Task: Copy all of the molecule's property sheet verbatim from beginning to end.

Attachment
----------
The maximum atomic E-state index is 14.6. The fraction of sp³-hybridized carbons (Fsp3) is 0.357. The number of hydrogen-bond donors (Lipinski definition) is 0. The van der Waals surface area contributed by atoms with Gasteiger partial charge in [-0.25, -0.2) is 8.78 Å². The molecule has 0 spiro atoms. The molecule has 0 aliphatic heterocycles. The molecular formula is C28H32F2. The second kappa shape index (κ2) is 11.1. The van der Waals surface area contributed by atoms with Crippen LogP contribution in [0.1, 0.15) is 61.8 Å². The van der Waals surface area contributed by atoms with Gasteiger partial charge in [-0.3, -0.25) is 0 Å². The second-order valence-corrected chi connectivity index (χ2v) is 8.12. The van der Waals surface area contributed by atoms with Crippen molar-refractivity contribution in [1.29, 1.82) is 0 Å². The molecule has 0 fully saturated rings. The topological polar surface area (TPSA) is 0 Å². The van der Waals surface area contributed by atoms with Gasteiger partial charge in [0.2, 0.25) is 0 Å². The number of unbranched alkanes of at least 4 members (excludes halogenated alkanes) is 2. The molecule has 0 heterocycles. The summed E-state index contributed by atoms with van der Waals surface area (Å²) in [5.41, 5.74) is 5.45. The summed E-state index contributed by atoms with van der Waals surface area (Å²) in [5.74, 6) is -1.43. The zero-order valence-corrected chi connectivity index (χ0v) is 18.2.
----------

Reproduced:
The maximum atomic E-state index is 14.6. The fraction of sp³-hybridized carbons (Fsp3) is 0.357. The number of hydrogen-bond donors (Lipinski definition) is 0. The van der Waals surface area contributed by atoms with Gasteiger partial charge in [-0.25, -0.2) is 8.78 Å². The molecule has 0 spiro atoms. The molecule has 0 aliphatic heterocycles. The molecular formula is C28H32F2. The second kappa shape index (κ2) is 11.1. The van der Waals surface area contributed by atoms with Crippen LogP contribution in [0.1, 0.15) is 61.8 Å². The van der Waals surface area contributed by atoms with Gasteiger partial charge in [-0.3, -0.25) is 0 Å². The second-order valence-corrected chi connectivity index (χ2v) is 8.12. The van der Waals surface area contributed by atoms with Crippen molar-refractivity contribution in [1.29, 1.82) is 0 Å². The molecule has 0 fully saturated rings. The topological polar surface area (TPSA) is 0 Å². The van der Waals surface area contributed by atoms with Gasteiger partial charge in [0.2, 0.25) is 0 Å². The number of unbranched alkanes of at least 4 members (excludes halogenated alkanes) is 2. The molecule has 0 heterocycles. The summed E-state index contributed by atoms with van der Waals surface area (Å²) in [5.41, 5.74) is 5.45. The summed E-state index contributed by atoms with van der Waals surface area (Å²) in [5.74, 6) is -1.43. The zero-order valence-corrected chi connectivity index (χ0v) is 18.2.